April 11, 2005
LIFE@LAW: Environmental and Dispute Resolution law programs rank high, John Coffee on corporate scandal and more
News and Events of the University of Oregon School of Law
Life@Law April 11 -24, 2005
HIGHLIGHTS: Environmental and Dispute Resolution law programs rank high, Native American Rights Fund attorney Lare Aschenbrenner receives 2005 Frohnmayer Award, John Coffee on corporate scandals and gatekeepers who failed the investors, David Newman on Israel-Palestine Peace, Breaking the Mold: Women and Big Firm success, All-day filibuster and more
Magazine rankings give thumbs up to UO Environmental Law, Dispute Resolution programs
The environmental law program, one of the first to be established in the United States, is ranked third among those at the nation’s public law schools and seventh overall.
“This ranking is a nice public way to show what the law school, alumni and professionals within the environmental law field have known for years our environmental and natural resources law program is one of the best,” said law professor Mary Wood, ENR program director.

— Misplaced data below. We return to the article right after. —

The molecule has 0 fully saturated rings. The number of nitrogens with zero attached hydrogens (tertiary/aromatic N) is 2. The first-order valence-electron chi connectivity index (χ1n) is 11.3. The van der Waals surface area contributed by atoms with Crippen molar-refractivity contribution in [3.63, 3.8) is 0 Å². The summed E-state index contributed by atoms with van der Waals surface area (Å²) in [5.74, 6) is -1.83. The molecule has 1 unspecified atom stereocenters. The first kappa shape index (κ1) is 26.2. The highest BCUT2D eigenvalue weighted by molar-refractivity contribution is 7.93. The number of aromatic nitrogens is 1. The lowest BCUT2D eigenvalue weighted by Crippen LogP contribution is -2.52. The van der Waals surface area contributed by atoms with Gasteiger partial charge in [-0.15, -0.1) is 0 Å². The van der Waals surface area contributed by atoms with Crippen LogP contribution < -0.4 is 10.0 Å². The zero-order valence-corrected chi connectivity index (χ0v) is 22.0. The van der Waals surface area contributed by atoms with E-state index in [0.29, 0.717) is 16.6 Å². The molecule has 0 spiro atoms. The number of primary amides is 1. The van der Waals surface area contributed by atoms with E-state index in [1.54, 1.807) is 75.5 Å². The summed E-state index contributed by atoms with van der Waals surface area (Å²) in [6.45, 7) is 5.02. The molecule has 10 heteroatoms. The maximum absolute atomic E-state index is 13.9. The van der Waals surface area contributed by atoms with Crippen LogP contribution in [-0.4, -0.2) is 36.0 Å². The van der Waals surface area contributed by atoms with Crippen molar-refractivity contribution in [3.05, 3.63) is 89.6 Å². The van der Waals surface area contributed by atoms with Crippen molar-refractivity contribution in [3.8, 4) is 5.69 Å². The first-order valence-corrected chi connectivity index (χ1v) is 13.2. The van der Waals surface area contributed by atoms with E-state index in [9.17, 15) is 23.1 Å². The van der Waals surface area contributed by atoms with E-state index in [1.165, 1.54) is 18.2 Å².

The law school offered its first environmental law classes in 1964 and established one of the earliest environmental law curriculums in the country. In the late 1970s, the law school pioneered the very first environmental law clinic. For 23 years, UO law students have organized the oldest and largest public interest environmental law conference in the world. A law review, the Journal of Environmental Law and Litigation, has been published since 1985. The program got its first permanent home in 2002 in the Bowerman Environmental Law Center, Suite 225 on the second floor of the Knight Law Center.
The law school’s dispute resolution program, founded only five years ago, is already listed as the fourth best public program and 13th overall.
“In our program’s first five years, we have added classes, integrated dispute resolution principles into many traditional law classes, created a small claims court mediation clinic, were chosen to oversee all of the state’s community mediation programs, and are launching a master’s degree program in conflict and dispute resolution, said Associate Dean Jane Gordon, the program’s director. Our students are involved in service activities, mediation and negotiation competitions, and our annual conferences. There is palpable energy and excitement here!